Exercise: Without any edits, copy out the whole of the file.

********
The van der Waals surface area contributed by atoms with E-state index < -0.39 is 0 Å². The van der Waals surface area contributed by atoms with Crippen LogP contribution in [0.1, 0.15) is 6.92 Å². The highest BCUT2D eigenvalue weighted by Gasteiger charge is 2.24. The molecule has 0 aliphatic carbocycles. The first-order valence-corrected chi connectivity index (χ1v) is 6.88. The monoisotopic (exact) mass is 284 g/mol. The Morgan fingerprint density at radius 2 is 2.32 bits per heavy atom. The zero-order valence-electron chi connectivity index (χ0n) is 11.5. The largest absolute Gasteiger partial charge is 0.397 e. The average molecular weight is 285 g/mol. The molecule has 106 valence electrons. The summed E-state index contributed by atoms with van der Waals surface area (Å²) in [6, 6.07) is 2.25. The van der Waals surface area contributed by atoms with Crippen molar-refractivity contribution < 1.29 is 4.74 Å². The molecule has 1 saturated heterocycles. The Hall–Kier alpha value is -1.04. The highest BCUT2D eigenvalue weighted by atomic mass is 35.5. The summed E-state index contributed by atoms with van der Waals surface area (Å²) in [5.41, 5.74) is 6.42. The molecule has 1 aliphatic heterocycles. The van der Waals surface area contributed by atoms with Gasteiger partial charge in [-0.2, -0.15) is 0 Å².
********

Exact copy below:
The van der Waals surface area contributed by atoms with E-state index < -0.39 is 0 Å². The van der Waals surface area contributed by atoms with Crippen LogP contribution in [0.1, 0.15) is 6.92 Å². The highest BCUT2D eigenvalue weighted by Gasteiger charge is 2.24. The molecule has 0 aliphatic carbocycles. The first-order valence-corrected chi connectivity index (χ1v) is 6.88. The monoisotopic (exact) mass is 284 g/mol. The Morgan fingerprint density at radius 2 is 2.32 bits per heavy atom. The zero-order valence-electron chi connectivity index (χ0n) is 11.5. The largest absolute Gasteiger partial charge is 0.397 e. The average molecular weight is 285 g/mol. The molecule has 106 valence electrons. The summed E-state index contributed by atoms with van der Waals surface area (Å²) in [6, 6.07) is 2.25. The van der Waals surface area contributed by atoms with Crippen molar-refractivity contribution < 1.29 is 4.74 Å². The molecule has 1 saturated heterocycles. The Hall–Kier alpha value is -1.04. The highest BCUT2D eigenvalue weighted by atomic mass is 35.5. The summed E-state index contributed by atoms with van der Waals surface area (Å²) in [5.41, 5.74) is 6.42. The molecule has 1 aliphatic heterocycles. The van der Waals surface area contributed by atoms with Gasteiger partial charge in [-0.2, -0.15) is 0 Å².